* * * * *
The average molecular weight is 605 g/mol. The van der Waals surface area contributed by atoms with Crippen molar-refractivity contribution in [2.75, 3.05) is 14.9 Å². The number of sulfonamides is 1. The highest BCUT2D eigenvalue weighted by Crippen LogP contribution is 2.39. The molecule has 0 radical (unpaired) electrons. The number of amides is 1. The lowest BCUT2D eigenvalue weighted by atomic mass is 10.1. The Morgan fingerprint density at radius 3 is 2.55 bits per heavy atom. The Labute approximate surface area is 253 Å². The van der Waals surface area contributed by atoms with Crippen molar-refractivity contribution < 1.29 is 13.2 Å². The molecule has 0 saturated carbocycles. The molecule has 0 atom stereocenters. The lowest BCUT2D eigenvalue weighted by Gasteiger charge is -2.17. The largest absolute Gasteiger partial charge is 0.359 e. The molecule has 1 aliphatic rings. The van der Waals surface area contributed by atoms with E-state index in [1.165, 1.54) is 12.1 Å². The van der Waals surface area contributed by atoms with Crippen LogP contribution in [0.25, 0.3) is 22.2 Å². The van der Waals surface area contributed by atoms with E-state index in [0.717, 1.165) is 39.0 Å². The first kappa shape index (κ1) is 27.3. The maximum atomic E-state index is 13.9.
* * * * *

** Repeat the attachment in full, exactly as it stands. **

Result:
The average molecular weight is 605 g/mol. The van der Waals surface area contributed by atoms with Crippen molar-refractivity contribution in [2.75, 3.05) is 14.9 Å². The number of sulfonamides is 1. The highest BCUT2D eigenvalue weighted by Crippen LogP contribution is 2.39. The molecule has 0 radical (unpaired) electrons. The number of amides is 1. The lowest BCUT2D eigenvalue weighted by atomic mass is 10.1. The Morgan fingerprint density at radius 3 is 2.55 bits per heavy atom. The Labute approximate surface area is 253 Å². The van der Waals surface area contributed by atoms with Crippen molar-refractivity contribution < 1.29 is 13.2 Å². The molecule has 0 saturated carbocycles. The molecule has 0 atom stereocenters. The lowest BCUT2D eigenvalue weighted by Gasteiger charge is -2.17. The largest absolute Gasteiger partial charge is 0.359 e. The molecule has 1 aliphatic rings. The van der Waals surface area contributed by atoms with E-state index in [1.165, 1.54) is 12.1 Å². The van der Waals surface area contributed by atoms with Crippen LogP contribution in [0.25, 0.3) is 22.2 Å². The van der Waals surface area contributed by atoms with E-state index in [0.717, 1.165) is 39.0 Å². The first kappa shape index (κ1) is 27.3. The maximum atomic E-state index is 13.9.